Here's the test - hold your breath until someone passes you. You can do whatever you want, but you're not allowed to breathe. If you cheat and breathe then you're doing it all wrong.

    4. See 3 above.

    5. If you have a guy off in a break, follow all counters immediately. You can rotate a number of guys to follow moves, meaning A, B, C, then D. If A followed the last move and you're B, you follow the next move no matter what. If the move starts to gain time, see number 4 above. Never ever let a guy go without a teammate on the wheel.

    6. Teammate on the wheel of a counter attack should see number 4 above. If they go into the wind they should hold their breath until a rider is in front of them.

    7. If everyone is starting to look discouraged and the break is just romping away from the field, ignore 6, 5, 4, 3, and follow #2. Work hard. Chase fast. Make it a race again. Then follow the guys trying to get away.

    Rinse and repeat.

    You should Strava the race and make it a segment. Strava will calculate lap times for you. You should be able to do a blazing fast lap with your team at the front, probably faster than any lap done in your race so far (look for a Cat 2-3 lap for reference to time). Check your average lap times and you can even try and do a Tour finish for a sprint. For example, at New Britain, the slower laps are 2:20s and the fast laps are 2:00s, at least in the heat. In cooler weather it's 10 seconds faster. Regardless the slower laps are 20 seconds slower. I bet you can let a break hit the bell with a 20 second gap without a teammate in it and you can get your team to win the race - they'd have to do a 100% committed leadout but your sprinter should be able to take close to 20 seconds off the lead. If nothing else it'll make the race more interesting.

    The way to deal with teammates that don't want to play is to just ignore them. Treat them like a non-teammate. If they attack, you have to chase. If they chase a teammate, either let him go (if there's already a gap or a good speed difference) or stay on his wheel and don't pull (#3 above). With such a teammate the holding breath rule doesn't apply.

  5. #5
    Mr. Dopolina Bob Dopolina's Avatar
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    I disagree with #3.

    Another tactic is to sit at the front and 'pull' but at a speed you know is less than your team mate up the road. This is setting a false tempo.

    Riders behind think you are an idjit and chasing down your own guy but what you are really doing is making them wait all the while the gap opens. This works well with a lead out and fade. By this I mean you sit in second wheel (or a few wheels back) while the guy(s) at the front drills it. You 'allow' a gap to open up and let them roll away from the group. Again, the riders behind you think you're either not so strong or a little dumb. Either way you are lulling them into waiting as your rider pulls away from the field.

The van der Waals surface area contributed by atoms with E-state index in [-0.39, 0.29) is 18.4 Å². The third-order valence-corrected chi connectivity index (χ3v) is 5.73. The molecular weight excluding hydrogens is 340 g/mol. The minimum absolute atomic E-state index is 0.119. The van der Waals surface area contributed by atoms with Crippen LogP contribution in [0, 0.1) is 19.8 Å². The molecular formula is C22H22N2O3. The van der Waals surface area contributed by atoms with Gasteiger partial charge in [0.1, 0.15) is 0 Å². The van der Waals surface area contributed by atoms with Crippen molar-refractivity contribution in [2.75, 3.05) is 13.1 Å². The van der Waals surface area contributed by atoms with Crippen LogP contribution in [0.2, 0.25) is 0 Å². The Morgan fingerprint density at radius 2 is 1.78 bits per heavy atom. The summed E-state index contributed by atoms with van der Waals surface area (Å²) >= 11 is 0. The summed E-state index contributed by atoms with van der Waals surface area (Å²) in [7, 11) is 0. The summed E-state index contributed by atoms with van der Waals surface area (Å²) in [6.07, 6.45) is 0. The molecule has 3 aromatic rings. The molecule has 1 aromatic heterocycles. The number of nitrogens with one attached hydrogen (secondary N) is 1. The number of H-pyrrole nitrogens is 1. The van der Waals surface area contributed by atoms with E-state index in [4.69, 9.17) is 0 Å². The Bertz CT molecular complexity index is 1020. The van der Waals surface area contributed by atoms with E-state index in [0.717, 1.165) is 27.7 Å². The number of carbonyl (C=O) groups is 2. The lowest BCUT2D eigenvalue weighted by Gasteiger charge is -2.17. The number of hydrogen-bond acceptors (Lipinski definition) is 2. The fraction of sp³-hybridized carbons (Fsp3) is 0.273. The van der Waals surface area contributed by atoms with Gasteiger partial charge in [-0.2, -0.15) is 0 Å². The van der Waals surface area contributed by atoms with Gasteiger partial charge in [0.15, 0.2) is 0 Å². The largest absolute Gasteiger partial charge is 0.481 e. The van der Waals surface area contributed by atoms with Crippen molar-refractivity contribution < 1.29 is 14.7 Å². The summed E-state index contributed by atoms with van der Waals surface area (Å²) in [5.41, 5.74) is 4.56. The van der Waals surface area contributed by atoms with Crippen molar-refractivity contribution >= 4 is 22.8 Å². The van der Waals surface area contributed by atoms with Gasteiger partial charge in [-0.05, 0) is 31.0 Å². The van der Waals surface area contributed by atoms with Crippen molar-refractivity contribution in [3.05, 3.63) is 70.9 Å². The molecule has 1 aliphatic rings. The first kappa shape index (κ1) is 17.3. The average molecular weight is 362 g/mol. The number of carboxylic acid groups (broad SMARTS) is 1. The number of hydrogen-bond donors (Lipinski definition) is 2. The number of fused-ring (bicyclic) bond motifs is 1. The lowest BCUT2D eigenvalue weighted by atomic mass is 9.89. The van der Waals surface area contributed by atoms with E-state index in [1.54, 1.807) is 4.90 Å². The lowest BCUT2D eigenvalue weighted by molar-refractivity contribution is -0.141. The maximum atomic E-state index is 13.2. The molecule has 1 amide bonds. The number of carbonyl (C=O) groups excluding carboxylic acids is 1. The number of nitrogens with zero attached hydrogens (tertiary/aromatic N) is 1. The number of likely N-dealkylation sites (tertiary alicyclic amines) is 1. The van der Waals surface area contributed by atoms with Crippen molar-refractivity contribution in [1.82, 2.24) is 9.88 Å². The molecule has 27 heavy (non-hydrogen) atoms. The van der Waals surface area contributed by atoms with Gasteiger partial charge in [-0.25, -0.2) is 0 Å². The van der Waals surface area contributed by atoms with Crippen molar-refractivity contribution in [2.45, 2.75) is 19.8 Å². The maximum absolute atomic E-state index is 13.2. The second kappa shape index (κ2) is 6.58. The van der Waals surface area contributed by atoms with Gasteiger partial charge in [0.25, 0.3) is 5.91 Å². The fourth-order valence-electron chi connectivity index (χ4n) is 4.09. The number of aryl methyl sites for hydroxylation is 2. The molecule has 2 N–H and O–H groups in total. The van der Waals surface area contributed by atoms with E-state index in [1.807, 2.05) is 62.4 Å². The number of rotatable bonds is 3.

Once someone finally jumps around you either you, or a team mate, need to get on their wheel and let them pull you across. If they pull the group across then the marking rider should jump just before the catch.

    Or...
    BLOG of BOB: Old Guy Racer
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  6. #6
    Resident Alien Racer Ex's Avatar
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    Quote Originally Posted by Bob Dopolina View Post
    I disagree with #3.

    Another tactic is to sit at the front and 'pull' but at a speed you know is less than your team mate up the road. This is setting a false tempo.

    Riders behind think you are an idjit and chasing down your own guy but what you are really doing is making them wait all the while the gap opens.
    I pedal really, really fast.

    Really fast.

    Put my head down.

    Breathe hard.

    wink wink, nudge nudge, say no more.

  7. #7
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    Quote Originally Posted by Bob Dopolina View Post
    I disagree with #3.

    Another tactic is to sit at the front and 'pull' but at a speed you know is less than your team mate up the road. This is setting a false tempo.
    Generally I agree with you. But keep in mind part of my post: "I'm saying coast because I'll tell a Cat 5 to "go easy" so they go 26 mph instead of 28 mph." An inexperienced rider "setting tempo" will almost always go fast, faster than necessary. It's much easier to apply a general rule then apply nuances later.

    In lower category races many times a break doesn't roll away if the field is going even a moderate tempo (28 mph for example on a flat road).

  8. #8
    RacingBear UmneyDurak's Avatar
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    Another common mistake is when someone tries to "bridge". Only acceleration is not fast/explosive enough, and just ends up being a fast tempo. So they drag the rest of the field to the breakaway. I think this what happened to me few races back. I and another guy broke free with 5 or 4 laps to go. Leading in to final lap we got caught. Who was in the front? His teammate. So either he was an ahole and chased his own teammate down, or tried to bridge but sucked at it, so he pulled the rest of the pack with him.